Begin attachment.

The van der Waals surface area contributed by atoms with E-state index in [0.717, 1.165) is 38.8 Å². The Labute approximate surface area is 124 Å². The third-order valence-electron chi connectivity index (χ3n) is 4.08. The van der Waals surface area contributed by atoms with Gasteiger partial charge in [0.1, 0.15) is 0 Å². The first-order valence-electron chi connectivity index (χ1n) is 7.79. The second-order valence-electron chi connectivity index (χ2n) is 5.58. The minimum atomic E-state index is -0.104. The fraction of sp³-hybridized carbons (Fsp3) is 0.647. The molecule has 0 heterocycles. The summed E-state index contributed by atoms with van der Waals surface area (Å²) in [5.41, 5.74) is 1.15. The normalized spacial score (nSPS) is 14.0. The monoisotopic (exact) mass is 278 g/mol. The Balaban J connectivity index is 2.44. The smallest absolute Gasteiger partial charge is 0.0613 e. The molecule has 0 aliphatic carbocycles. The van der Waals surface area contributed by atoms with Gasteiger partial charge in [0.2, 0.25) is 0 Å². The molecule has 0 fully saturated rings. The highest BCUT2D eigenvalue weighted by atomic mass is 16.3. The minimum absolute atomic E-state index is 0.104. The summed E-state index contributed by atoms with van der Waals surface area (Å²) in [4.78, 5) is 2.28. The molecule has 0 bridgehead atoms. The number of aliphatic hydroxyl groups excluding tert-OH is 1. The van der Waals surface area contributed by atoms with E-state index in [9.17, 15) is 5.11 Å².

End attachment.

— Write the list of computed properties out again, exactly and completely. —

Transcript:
The van der Waals surface area contributed by atoms with E-state index in [0.717, 1.165) is 38.8 Å². The Labute approximate surface area is 124 Å². The third-order valence-electron chi connectivity index (χ3n) is 4.08. The van der Waals surface area contributed by atoms with Gasteiger partial charge in [0.1, 0.15) is 0 Å². The first-order valence-electron chi connectivity index (χ1n) is 7.79. The second-order valence-electron chi connectivity index (χ2n) is 5.58. The minimum atomic E-state index is -0.104. The fraction of sp³-hybridized carbons (Fsp3) is 0.647. The molecule has 0 heterocycles. The summed E-state index contributed by atoms with van der Waals surface area (Å²) in [5.41, 5.74) is 1.15. The normalized spacial score (nSPS) is 14.0. The monoisotopic (exact) mass is 278 g/mol. The Balaban J connectivity index is 2.44. The smallest absolute Gasteiger partial charge is 0.0613 e. The molecule has 0 aliphatic carbocycles. The van der Waals surface area contributed by atoms with Gasteiger partial charge in [0.2, 0.25) is 0 Å². The molecule has 0 fully saturated rings. The highest BCUT2D eigenvalue weighted by atomic mass is 16.3. The minimum absolute atomic E-state index is 0.104. The summed E-state index contributed by atoms with van der Waals surface area (Å²) in [4.78, 5) is 2.28. The molecule has 0 bridgehead atoms. The number of aliphatic hydroxyl groups excluding tert-OH is 1. The van der Waals surface area contributed by atoms with E-state index in [9.17, 15) is 5.11 Å².